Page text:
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Marie Langrishe
BBC Music Magazine, October 2016

Anne Schwanewilms’ tone is beautiful and expressive… © 2016 BBC Music Magazine

Erin Heisel
American Record Guide, September 2016

The Schreker are lovely, harmonically interesting, delicate pieces. In contrast, the Korngold are a little fuller, harmonically and vocally, and give Schwanewilms a chance to show off her rich legato. The juxtaposition of Schubert with Schreker and Korngold brings plenty of variety and color. © 2016 American Record Guide Read complete review on American Record Guide

Tim Ashley
Gramophone, September 2016

…with Charles Spencer as accompanist, Anne Schwanewilms offers a programme of songs by Schubert, Schreker and Korngold that tackles complex themes of transience, disappointment and regret in the pursuit of elusive ideals of beauty. © 2016 Gramophone Read complete review on Gramophone

Göran Forsling
MusicWeb International, August 2016

…with Charles Spencer at the piano, Anne Schwanewilms partnered songs by Liszt and Mahler in a very satisfying recital.

…Her voice encompasses all the requirements for intimate lyrical songs as well the big dramatic outbursts and her tone is certainly among the most beautiful to be heard today. She has a pliable accompanist in the experienced Charles Spencer and the recording is excellent. © 2016 MusicWeb International Read complete review

Charles T. Downey
The Washington Post, July 2016

Schwanewilms writes in her booklet note. “Schubert leads the voice on a silken thread.” For the most part, she is able to walk that silken thread, deploying a dark-hued, low range for the creepy part of Death in “Death and the Maiden” and floating the top notes in the tender, slow “An den Mond” (D. 296). …Spencer, a veteran accompanist, is self-effacing at the keyboard, but he adds pleasing touches, such as a tolling bell in “Die junge Nonne,” about a monastic novice fearful as a storm passes over her convent. © 2016 The Washington Post Read complete review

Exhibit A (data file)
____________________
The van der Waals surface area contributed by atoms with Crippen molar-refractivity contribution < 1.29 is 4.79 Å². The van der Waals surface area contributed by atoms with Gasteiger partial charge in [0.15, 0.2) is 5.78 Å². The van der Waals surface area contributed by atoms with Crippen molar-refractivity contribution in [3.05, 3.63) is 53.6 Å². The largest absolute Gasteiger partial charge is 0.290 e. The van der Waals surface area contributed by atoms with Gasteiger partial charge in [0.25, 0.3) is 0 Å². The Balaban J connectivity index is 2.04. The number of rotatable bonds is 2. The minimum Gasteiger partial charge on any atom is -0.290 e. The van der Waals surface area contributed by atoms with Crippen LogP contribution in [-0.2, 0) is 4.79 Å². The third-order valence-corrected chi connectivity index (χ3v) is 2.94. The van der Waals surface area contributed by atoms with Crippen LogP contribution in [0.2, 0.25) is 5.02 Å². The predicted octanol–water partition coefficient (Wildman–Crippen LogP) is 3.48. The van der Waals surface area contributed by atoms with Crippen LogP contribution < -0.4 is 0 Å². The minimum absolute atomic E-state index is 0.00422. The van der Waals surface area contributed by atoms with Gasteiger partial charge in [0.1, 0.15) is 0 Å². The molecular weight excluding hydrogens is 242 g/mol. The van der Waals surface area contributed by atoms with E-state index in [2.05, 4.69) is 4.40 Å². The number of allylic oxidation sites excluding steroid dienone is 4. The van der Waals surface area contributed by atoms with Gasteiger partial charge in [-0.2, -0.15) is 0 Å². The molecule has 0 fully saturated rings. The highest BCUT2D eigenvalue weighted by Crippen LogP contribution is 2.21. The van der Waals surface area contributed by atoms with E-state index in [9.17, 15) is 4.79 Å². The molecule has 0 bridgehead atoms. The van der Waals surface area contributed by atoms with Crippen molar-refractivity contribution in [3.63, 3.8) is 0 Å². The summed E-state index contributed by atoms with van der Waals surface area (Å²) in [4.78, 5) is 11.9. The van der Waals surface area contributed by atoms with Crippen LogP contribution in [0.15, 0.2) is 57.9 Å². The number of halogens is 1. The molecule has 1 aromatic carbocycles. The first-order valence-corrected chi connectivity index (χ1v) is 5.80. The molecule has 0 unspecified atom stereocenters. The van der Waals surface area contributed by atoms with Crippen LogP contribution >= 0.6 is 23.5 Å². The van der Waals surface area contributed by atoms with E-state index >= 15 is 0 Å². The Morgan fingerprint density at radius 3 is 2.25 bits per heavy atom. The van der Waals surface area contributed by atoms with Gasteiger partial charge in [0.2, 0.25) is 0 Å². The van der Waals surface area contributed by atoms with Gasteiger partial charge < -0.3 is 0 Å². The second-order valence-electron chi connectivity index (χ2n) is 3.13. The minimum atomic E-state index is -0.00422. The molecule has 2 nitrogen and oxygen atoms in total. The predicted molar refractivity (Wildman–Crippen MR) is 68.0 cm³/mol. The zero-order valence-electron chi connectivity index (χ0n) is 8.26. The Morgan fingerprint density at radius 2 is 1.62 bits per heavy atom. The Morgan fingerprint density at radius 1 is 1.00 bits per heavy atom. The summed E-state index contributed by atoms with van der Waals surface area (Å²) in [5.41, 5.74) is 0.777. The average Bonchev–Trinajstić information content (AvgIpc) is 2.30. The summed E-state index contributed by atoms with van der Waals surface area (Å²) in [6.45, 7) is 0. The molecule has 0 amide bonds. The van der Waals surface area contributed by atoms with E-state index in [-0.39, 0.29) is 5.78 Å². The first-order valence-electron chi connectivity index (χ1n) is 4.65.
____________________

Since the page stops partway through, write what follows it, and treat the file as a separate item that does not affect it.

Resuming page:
Robert Hugill
Planet Hugill, June 2016

Anne Schwanewilms has a very specific sound to her voice, with a bright yet expressive sense of spun silver to it. For all the profound beauty of her voice, she does not rely simply on its timbral qualities. One of the joys of the disc is the way she brings a sense of the expressive text and a feeling of exploring all the expressive options. Charles Spencer makes a fine partner, complementing her performance with superb pianism. I was repeatedly struck by how the piano tone was caught in many of the songs, giving it a sweet warmth and expressive tone without any of the glassy hardness which can often creep in to even the best recordings. © 2016 Planet Hugill Read complete review

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